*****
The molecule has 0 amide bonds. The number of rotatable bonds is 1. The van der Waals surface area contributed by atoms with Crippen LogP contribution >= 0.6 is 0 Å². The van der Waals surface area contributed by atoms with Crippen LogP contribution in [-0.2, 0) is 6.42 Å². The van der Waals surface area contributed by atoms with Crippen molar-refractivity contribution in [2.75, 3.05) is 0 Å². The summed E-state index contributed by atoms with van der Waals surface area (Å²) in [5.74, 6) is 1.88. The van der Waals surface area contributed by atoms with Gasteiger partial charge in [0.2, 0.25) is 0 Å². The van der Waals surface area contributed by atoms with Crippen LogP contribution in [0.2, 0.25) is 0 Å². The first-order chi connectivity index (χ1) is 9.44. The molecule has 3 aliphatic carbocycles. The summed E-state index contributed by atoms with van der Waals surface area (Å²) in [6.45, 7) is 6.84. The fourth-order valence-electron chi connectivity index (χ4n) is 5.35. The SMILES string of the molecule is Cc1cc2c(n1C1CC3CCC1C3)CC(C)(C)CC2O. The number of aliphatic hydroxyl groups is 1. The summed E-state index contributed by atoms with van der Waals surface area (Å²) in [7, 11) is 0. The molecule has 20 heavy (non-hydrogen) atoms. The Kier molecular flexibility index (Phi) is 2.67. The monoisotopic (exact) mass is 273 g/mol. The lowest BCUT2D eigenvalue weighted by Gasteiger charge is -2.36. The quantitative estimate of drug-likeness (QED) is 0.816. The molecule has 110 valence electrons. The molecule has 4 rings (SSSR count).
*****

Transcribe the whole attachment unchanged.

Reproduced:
The molecule has 0 amide bonds. The number of rotatable bonds is 1. The van der Waals surface area contributed by atoms with Crippen LogP contribution >= 0.6 is 0 Å². The van der Waals surface area contributed by atoms with Crippen LogP contribution in [-0.2, 0) is 6.42 Å². The van der Waals surface area contributed by atoms with Crippen molar-refractivity contribution in [2.75, 3.05) is 0 Å². The summed E-state index contributed by atoms with van der Waals surface area (Å²) in [5.74, 6) is 1.88. The van der Waals surface area contributed by atoms with Gasteiger partial charge in [0.2, 0.25) is 0 Å². The van der Waals surface area contributed by atoms with Crippen LogP contribution in [0.2, 0.25) is 0 Å². The first-order chi connectivity index (χ1) is 9.44. The molecule has 3 aliphatic carbocycles. The summed E-state index contributed by atoms with van der Waals surface area (Å²) in [6.45, 7) is 6.84. The fourth-order valence-electron chi connectivity index (χ4n) is 5.35. The SMILES string of the molecule is Cc1cc2c(n1C1CC3CCC1C3)CC(C)(C)CC2O. The number of aliphatic hydroxyl groups is 1. The summed E-state index contributed by atoms with van der Waals surface area (Å²) in [7, 11) is 0. The molecule has 20 heavy (non-hydrogen) atoms. The Kier molecular flexibility index (Phi) is 2.67. The monoisotopic (exact) mass is 273 g/mol. The lowest BCUT2D eigenvalue weighted by Gasteiger charge is -2.36. The quantitative estimate of drug-likeness (QED) is 0.816. The molecule has 110 valence electrons. The molecule has 4 rings (SSSR count).